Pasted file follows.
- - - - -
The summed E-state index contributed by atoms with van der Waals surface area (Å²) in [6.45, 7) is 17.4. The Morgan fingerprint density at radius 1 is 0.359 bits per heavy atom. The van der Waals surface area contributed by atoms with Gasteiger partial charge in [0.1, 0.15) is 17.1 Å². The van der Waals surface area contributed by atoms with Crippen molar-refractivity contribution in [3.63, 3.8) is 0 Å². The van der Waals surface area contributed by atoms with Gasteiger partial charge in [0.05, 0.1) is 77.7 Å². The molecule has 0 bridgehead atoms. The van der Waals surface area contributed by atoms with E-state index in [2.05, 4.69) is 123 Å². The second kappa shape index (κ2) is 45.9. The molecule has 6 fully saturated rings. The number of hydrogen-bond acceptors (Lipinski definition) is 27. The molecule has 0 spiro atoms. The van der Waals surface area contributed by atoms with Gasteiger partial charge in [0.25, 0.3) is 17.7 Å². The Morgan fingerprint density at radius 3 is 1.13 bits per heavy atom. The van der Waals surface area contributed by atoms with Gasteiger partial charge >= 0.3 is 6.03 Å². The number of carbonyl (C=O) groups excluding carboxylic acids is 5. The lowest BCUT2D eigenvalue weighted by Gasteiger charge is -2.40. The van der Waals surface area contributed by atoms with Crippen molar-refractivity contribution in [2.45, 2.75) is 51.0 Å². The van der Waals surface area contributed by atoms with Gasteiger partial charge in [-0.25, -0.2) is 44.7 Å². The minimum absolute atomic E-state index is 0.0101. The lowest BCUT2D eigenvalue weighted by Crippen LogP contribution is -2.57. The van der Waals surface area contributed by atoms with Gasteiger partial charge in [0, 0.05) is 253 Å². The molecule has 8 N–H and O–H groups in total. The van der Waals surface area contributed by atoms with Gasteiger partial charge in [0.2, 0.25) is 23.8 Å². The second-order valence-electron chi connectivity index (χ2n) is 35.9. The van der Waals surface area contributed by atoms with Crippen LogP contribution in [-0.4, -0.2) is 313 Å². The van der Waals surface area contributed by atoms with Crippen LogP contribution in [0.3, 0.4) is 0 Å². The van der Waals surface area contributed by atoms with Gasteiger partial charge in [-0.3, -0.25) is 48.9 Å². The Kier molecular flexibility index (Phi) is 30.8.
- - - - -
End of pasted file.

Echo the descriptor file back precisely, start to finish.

The summed E-state index contributed by atoms with van der Waals surface area (Å²) in [6.45, 7) is 17.4. The Morgan fingerprint density at radius 1 is 0.359 bits per heavy atom. The van der Waals surface area contributed by atoms with Gasteiger partial charge in [0.1, 0.15) is 17.1 Å². The van der Waals surface area contributed by atoms with Crippen molar-refractivity contribution in [3.63, 3.8) is 0 Å². The van der Waals surface area contributed by atoms with Gasteiger partial charge in [0.05, 0.1) is 77.7 Å². The molecule has 0 bridgehead atoms. The van der Waals surface area contributed by atoms with E-state index in [2.05, 4.69) is 123 Å². The second kappa shape index (κ2) is 45.9. The molecule has 6 fully saturated rings. The number of hydrogen-bond acceptors (Lipinski definition) is 27. The molecule has 0 spiro atoms. The van der Waals surface area contributed by atoms with Gasteiger partial charge in [0.25, 0.3) is 17.7 Å². The Morgan fingerprint density at radius 3 is 1.13 bits per heavy atom. The van der Waals surface area contributed by atoms with Gasteiger partial charge >= 0.3 is 6.03 Å². The number of carbonyl (C=O) groups excluding carboxylic acids is 5. The lowest BCUT2D eigenvalue weighted by Gasteiger charge is -2.40. The van der Waals surface area contributed by atoms with Crippen molar-refractivity contribution in [2.45, 2.75) is 51.0 Å². The van der Waals surface area contributed by atoms with Gasteiger partial charge in [-0.25, -0.2) is 44.7 Å². The minimum absolute atomic E-state index is 0.0101. The lowest BCUT2D eigenvalue weighted by Crippen LogP contribution is -2.57. The van der Waals surface area contributed by atoms with Gasteiger partial charge in [0, 0.05) is 253 Å². The molecule has 8 N–H and O–H groups in total. The van der Waals surface area contributed by atoms with Gasteiger partial charge in [0.2, 0.25) is 23.8 Å². The second-order valence-electron chi connectivity index (χ2n) is 35.9. The van der Waals surface area contributed by atoms with Crippen LogP contribution in [-0.4, -0.2) is 313 Å². The van der Waals surface area contributed by atoms with Crippen LogP contribution in [0.3, 0.4) is 0 Å². The van der Waals surface area contributed by atoms with Gasteiger partial charge in [-0.3, -0.25) is 48.9 Å². The Kier molecular flexibility index (Phi) is 30.8.